NZ's first and biggest peer-to-peer lender says goodbye to p2p market

Closed sign on shop door

Harmoney announced yesterday that they are pulling the pin on retail investments, and going forward, would be funding their loans through wholesale lending only. The announcement stated, "After careful analysis of Harmoney’s business model and the company’s strategic direction we have made the decision to close our online lending platform to any new retail lending from 1 April 2020".

It seems that this decision was a long time coming. Operating as a peer-to-peer lender wasn't working, and the business found themselves lending their own money. Even though Harmoney opened their doors back in 2014, it was only last year that they recorded their first after-tax gain.

However, for every fallen soldier, a new hero will emerge. Squirrel’s chief executive John Bolton stated in their press release yesterday that "when one door closes, another opens. While other p2p lenders in the NZ market may be reducing opportunities for retail investors, Squirrel are doing quite the opposite."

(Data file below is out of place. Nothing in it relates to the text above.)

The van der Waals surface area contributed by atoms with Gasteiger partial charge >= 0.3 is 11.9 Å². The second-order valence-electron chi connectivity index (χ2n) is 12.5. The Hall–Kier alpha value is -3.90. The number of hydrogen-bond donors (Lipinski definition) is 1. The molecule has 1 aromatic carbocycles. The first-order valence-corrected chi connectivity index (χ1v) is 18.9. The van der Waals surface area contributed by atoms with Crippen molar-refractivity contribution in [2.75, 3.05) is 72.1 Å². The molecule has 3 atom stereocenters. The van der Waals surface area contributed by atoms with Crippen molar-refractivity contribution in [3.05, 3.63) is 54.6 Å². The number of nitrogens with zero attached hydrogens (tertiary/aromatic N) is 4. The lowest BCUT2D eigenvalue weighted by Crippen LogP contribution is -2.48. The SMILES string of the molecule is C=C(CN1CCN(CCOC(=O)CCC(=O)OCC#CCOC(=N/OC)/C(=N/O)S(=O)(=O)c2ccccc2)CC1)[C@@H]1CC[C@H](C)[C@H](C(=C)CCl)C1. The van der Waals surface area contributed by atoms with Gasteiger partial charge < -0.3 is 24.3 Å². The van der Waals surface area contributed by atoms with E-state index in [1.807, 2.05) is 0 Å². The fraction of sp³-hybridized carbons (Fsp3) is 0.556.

Squirrel has been making some extensive changes to their investment platform that will bring more opportunities for investors to earn better returns, positioning them as a market leader. Those who may feel like they've lost out may actually find themselves in a much better position with Squirrel’s investment model.

Bolton also mentioned that from next month, Squirrel investors will be able to invest in Kiwis buying property as well as the usual personal loan investment class already available. Squirrel has been in the mortgage business for over 10 years, writing around a billion dollars in mortgages each year, which means this is a natural progression for the business. Squirrel has already started funding a number of mortgages which will become available to invest in, using the secondary market. Already, Squirrel are showing their innovative ideas and claiming their place at the top of the market.

In their press release, Squirrel also addressed what sort of returns their investors could expect in their peer-to-peer platform. "By nature, the borrowers we'll be funding for a peer-to-peer mortgage will carry lower risk than personal loan borrowers, which in turn affects the investor returns. When we launch with the new investor options, we expect interest rate returns to be:

  • 4.0% p.a. (variable rate) for home loans for residential property
  • 5.0% p.a. (variable rate) for business property loans for small developments or property investments
  • 6.0% - 7.0% p.a. (fixed rates) for personal loans investment classes

How does this impact me?